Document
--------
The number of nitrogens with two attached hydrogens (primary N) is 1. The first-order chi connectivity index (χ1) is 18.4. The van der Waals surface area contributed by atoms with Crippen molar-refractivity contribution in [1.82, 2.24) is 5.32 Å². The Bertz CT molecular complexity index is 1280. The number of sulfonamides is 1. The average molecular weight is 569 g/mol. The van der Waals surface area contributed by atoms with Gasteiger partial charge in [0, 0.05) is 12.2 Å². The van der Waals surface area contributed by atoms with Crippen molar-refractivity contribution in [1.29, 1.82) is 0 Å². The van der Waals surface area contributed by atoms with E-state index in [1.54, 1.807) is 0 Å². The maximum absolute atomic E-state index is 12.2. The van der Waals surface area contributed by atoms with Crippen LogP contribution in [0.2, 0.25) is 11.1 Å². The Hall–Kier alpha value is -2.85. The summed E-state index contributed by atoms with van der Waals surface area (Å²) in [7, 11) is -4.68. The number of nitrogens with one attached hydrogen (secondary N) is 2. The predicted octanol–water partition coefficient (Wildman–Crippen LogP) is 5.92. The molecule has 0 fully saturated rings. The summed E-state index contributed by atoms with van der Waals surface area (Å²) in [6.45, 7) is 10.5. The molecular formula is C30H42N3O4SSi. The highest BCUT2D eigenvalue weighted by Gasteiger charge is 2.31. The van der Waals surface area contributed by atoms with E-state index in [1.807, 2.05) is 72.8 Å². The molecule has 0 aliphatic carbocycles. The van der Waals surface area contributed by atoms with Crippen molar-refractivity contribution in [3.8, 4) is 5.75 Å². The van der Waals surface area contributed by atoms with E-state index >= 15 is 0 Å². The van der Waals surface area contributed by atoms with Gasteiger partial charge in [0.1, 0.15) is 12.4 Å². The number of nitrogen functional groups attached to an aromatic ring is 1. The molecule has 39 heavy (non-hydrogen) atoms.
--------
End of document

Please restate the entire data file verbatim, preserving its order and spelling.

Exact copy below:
The number of nitrogens with two attached hydrogens (primary N) is 1. The first-order chi connectivity index (χ1) is 18.4. The van der Waals surface area contributed by atoms with Crippen molar-refractivity contribution in [1.82, 2.24) is 5.32 Å². The Bertz CT molecular complexity index is 1280. The number of sulfonamides is 1. The average molecular weight is 569 g/mol. The van der Waals surface area contributed by atoms with Gasteiger partial charge in [0, 0.05) is 12.2 Å². The van der Waals surface area contributed by atoms with Crippen molar-refractivity contribution in [1.29, 1.82) is 0 Å². The van der Waals surface area contributed by atoms with E-state index in [1.54, 1.807) is 0 Å². The maximum absolute atomic E-state index is 12.2. The van der Waals surface area contributed by atoms with Crippen LogP contribution in [0.2, 0.25) is 11.1 Å². The Hall–Kier alpha value is -2.85. The summed E-state index contributed by atoms with van der Waals surface area (Å²) in [7, 11) is -4.68. The number of nitrogens with one attached hydrogen (secondary N) is 2. The predicted octanol–water partition coefficient (Wildman–Crippen LogP) is 5.92. The molecule has 0 fully saturated rings. The summed E-state index contributed by atoms with van der Waals surface area (Å²) in [6.45, 7) is 10.5. The molecular formula is C30H42N3O4SSi. The highest BCUT2D eigenvalue weighted by Gasteiger charge is 2.31. The van der Waals surface area contributed by atoms with E-state index in [1.807, 2.05) is 72.8 Å². The molecule has 0 aliphatic carbocycles. The van der Waals surface area contributed by atoms with Crippen molar-refractivity contribution in [3.8, 4) is 5.75 Å². The van der Waals surface area contributed by atoms with E-state index >= 15 is 0 Å². The van der Waals surface area contributed by atoms with Gasteiger partial charge in [0.1, 0.15) is 12.4 Å². The number of nitrogen functional groups attached to an aromatic ring is 1. The molecule has 39 heavy (non-hydrogen) atoms.